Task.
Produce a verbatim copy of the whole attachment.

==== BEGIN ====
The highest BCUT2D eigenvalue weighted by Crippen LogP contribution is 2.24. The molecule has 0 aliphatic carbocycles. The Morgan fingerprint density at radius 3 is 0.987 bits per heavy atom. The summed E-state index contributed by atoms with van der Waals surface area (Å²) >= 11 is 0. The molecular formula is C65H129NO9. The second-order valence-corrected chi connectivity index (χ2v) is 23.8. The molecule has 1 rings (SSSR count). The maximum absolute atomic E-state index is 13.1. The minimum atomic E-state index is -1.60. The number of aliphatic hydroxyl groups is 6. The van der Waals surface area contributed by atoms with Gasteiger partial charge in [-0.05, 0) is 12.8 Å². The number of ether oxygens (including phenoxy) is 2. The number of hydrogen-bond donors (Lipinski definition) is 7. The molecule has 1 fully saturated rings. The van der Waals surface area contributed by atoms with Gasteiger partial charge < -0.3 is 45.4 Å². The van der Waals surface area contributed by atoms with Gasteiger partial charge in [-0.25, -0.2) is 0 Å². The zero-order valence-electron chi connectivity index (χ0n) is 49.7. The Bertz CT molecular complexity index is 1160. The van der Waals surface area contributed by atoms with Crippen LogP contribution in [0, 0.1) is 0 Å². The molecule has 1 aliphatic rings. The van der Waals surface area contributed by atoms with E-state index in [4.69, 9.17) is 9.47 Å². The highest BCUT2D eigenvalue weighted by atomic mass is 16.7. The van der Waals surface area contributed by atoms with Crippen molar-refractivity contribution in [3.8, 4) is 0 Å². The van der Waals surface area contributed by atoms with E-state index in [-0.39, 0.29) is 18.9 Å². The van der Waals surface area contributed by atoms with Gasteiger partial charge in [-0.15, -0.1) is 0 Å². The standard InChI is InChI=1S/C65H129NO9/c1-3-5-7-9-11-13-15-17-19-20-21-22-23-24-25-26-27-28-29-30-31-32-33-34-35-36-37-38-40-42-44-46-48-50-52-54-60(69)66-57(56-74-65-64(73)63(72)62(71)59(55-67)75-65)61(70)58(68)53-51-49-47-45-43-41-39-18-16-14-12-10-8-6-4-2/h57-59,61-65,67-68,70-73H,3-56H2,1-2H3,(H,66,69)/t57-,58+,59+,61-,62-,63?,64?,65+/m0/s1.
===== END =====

The highest BCUT2D eigenvalue weighted by Crippen LogP contribution is 2.24. The molecule has 0 aliphatic carbocycles. The Morgan fingerprint density at radius 3 is 0.987 bits per heavy atom. The summed E-state index contributed by atoms with van der Waals surface area (Å²) >= 11 is 0. The molecular formula is C65H129NO9. The second-order valence-corrected chi connectivity index (χ2v) is 23.8. The molecule has 1 rings (SSSR count). The maximum absolute atomic E-state index is 13.1. The minimum atomic E-state index is -1.60. The number of aliphatic hydroxyl groups is 6. The van der Waals surface area contributed by atoms with Gasteiger partial charge in [-0.05, 0) is 12.8 Å². The number of ether oxygens (including phenoxy) is 2. The number of hydrogen-bond donors (Lipinski definition) is 7. The molecule has 1 fully saturated rings. The van der Waals surface area contributed by atoms with Gasteiger partial charge < -0.3 is 45.4 Å². The van der Waals surface area contributed by atoms with Gasteiger partial charge in [-0.25, -0.2) is 0 Å². The zero-order valence-electron chi connectivity index (χ0n) is 49.7. The Bertz CT molecular complexity index is 1160. The van der Waals surface area contributed by atoms with Crippen LogP contribution in [0, 0.1) is 0 Å². The molecule has 1 aliphatic rings. The van der Waals surface area contributed by atoms with E-state index in [4.69, 9.17) is 9.47 Å². The highest BCUT2D eigenvalue weighted by atomic mass is 16.7. The van der Waals surface area contributed by atoms with Crippen molar-refractivity contribution in [3.8, 4) is 0 Å². The van der Waals surface area contributed by atoms with E-state index in [-0.39, 0.29) is 18.9 Å². The van der Waals surface area contributed by atoms with Gasteiger partial charge in [-0.15, -0.1) is 0 Å². The standard InChI is InChI=1S/C65H129NO9/c1-3-5-7-9-11-13-15-17-19-20-21-22-23-24-25-26-27-28-29-30-31-32-33-34-35-36-37-38-40-42-44-46-48-50-52-54-60(69)66-57(56-74-65-64(73)63(72)62(71)59(55-67)75-65)61(70)58(68)53-51-49-47-45-43-41-39-18-16-14-12-10-8-6-4-2/h57-59,61-65,67-68,70-73H,3-56H2,1-2H3,(H,66,69)/t57-,58+,59+,61-,62-,63?,64?,65+/m0/s1.